The Auspice of the King (sa’d al-malik)
The Auspice of the King is one of the ten Auspicious Asterisms (as-su’ud). The Arabic term indicates good fortune or something that is auspicious, especially a star. The Auspicious Asterisms are all pairs of otherwise unremarkable stars, except for one that is comprised of four stars. The Auspice of the King is a pair of stars that included one of the brightest stars of the Auspicious Asterisms.
A pair of stars close to each other, one of which is dimmer than the other.
α AQR (Sadalmelik), yellow supergiant star, magnitude 3.0
ο AQR, blue star, magnitude 4.7
The Auspice of the King rose with the First Spout (al-fargh al-awal) of the Well Bucket (ad-dalw) and set just before the Auspice of Woolen Tents. On account of the precession of the equinoxes, today we can expect to observe the Auspice of the King setting in early September and rising in early March, as seen from the latitude of Tucson. (See How to Observe on the About page for more on this topic.)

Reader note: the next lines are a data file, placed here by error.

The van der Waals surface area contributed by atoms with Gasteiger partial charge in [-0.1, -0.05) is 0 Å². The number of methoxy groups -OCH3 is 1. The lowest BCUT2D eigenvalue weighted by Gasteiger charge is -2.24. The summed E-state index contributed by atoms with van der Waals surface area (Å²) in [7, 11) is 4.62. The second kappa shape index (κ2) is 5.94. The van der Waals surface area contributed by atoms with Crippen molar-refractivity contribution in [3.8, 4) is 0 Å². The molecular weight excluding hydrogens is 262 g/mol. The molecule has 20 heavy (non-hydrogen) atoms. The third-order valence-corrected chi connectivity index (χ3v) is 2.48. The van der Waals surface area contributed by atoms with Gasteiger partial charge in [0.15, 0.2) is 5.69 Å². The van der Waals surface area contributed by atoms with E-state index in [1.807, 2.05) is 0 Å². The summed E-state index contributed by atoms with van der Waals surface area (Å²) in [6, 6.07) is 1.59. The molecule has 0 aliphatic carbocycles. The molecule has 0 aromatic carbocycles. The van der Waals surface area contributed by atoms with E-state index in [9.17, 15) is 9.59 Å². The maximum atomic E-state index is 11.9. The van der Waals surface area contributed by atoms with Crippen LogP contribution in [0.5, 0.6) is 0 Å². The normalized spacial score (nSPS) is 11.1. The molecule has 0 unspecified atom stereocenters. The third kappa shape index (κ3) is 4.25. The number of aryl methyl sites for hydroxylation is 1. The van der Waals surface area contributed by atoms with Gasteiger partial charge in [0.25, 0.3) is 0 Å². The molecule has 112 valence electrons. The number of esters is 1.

The Auspicious Asterisms do not figure in the calendar of the rains stars.
The Auspice of the King is not one of the lunar stations, but four of the other Auspicious Asterisms are: the Auspice of the Slaughterer (sa’d adh-dhabih), the Voracious Auspice (sa’d bul’), the Auspice of Auspices (sa’d as-su’ud) and the Auspice of Woolen Tents (sa’d akhbiya).
Related Stars and Celestial Complexes
The Auspice of the King is part of the Auspicious Asterisms (as-su’ud, السعود) folkloric celestial complex.
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